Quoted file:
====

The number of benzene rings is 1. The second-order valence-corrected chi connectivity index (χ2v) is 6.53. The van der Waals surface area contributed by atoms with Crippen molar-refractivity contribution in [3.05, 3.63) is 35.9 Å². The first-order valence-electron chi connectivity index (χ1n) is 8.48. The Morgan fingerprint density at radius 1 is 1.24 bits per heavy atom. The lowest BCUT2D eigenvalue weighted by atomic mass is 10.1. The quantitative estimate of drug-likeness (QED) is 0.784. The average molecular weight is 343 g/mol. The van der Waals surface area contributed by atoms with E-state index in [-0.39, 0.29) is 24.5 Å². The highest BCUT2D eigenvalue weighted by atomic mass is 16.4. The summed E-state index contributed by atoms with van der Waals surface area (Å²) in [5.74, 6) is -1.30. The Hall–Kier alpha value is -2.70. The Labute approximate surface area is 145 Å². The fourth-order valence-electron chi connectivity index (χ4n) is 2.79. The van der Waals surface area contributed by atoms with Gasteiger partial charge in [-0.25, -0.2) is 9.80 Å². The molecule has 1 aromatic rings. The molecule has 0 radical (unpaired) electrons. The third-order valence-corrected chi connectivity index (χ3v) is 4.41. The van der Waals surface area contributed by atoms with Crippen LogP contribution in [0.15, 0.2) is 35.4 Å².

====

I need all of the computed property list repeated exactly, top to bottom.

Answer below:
The number of benzene rings is 1. The second-order valence-corrected chi connectivity index (χ2v) is 6.53. The van der Waals surface area contributed by atoms with Crippen molar-refractivity contribution in [3.05, 3.63) is 35.9 Å². The first-order valence-electron chi connectivity index (χ1n) is 8.48. The Morgan fingerprint density at radius 1 is 1.24 bits per heavy atom. The lowest BCUT2D eigenvalue weighted by atomic mass is 10.1. The quantitative estimate of drug-likeness (QED) is 0.784. The average molecular weight is 343 g/mol. The van der Waals surface area contributed by atoms with E-state index in [-0.39, 0.29) is 24.5 Å². The highest BCUT2D eigenvalue weighted by atomic mass is 16.4. The summed E-state index contributed by atoms with van der Waals surface area (Å²) in [5.74, 6) is -1.30. The Hall–Kier alpha value is -2.70. The Labute approximate surface area is 145 Å². The fourth-order valence-electron chi connectivity index (χ4n) is 2.79. The van der Waals surface area contributed by atoms with Gasteiger partial charge in [-0.25, -0.2) is 9.80 Å². The molecule has 1 aromatic rings. The molecule has 0 radical (unpaired) electrons. The third-order valence-corrected chi connectivity index (χ3v) is 4.41. The van der Waals surface area contributed by atoms with Crippen LogP contribution in [0.15, 0.2) is 35.4 Å².